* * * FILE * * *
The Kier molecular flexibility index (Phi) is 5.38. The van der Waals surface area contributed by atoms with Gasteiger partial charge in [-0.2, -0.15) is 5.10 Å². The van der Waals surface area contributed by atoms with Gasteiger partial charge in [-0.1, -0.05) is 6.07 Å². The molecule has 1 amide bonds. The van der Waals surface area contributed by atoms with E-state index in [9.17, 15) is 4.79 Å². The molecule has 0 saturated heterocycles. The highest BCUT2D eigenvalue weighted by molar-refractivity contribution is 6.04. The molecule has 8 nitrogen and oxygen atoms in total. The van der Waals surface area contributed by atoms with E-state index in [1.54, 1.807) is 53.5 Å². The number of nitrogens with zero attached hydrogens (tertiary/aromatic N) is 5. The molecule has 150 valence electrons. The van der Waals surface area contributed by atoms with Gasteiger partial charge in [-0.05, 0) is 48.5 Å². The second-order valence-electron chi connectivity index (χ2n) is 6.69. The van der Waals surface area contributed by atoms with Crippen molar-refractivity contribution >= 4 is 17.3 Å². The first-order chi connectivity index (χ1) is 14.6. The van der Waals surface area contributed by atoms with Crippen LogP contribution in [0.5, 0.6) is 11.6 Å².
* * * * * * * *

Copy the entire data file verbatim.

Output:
The Kier molecular flexibility index (Phi) is 5.38. The van der Waals surface area contributed by atoms with Gasteiger partial charge in [-0.2, -0.15) is 5.10 Å². The van der Waals surface area contributed by atoms with Gasteiger partial charge in [-0.1, -0.05) is 6.07 Å². The molecule has 1 amide bonds. The van der Waals surface area contributed by atoms with E-state index in [9.17, 15) is 4.79 Å². The molecule has 0 saturated heterocycles. The highest BCUT2D eigenvalue weighted by molar-refractivity contribution is 6.04. The molecule has 8 nitrogen and oxygen atoms in total. The van der Waals surface area contributed by atoms with E-state index in [1.54, 1.807) is 53.5 Å². The number of nitrogens with zero attached hydrogens (tertiary/aromatic N) is 5. The molecule has 150 valence electrons. The van der Waals surface area contributed by atoms with Gasteiger partial charge in [-0.05, 0) is 48.5 Å². The second-order valence-electron chi connectivity index (χ2n) is 6.69. The van der Waals surface area contributed by atoms with Crippen molar-refractivity contribution >= 4 is 17.3 Å². The first-order chi connectivity index (χ1) is 14.6. The van der Waals surface area contributed by atoms with Crippen LogP contribution in [0.5, 0.6) is 11.6 Å².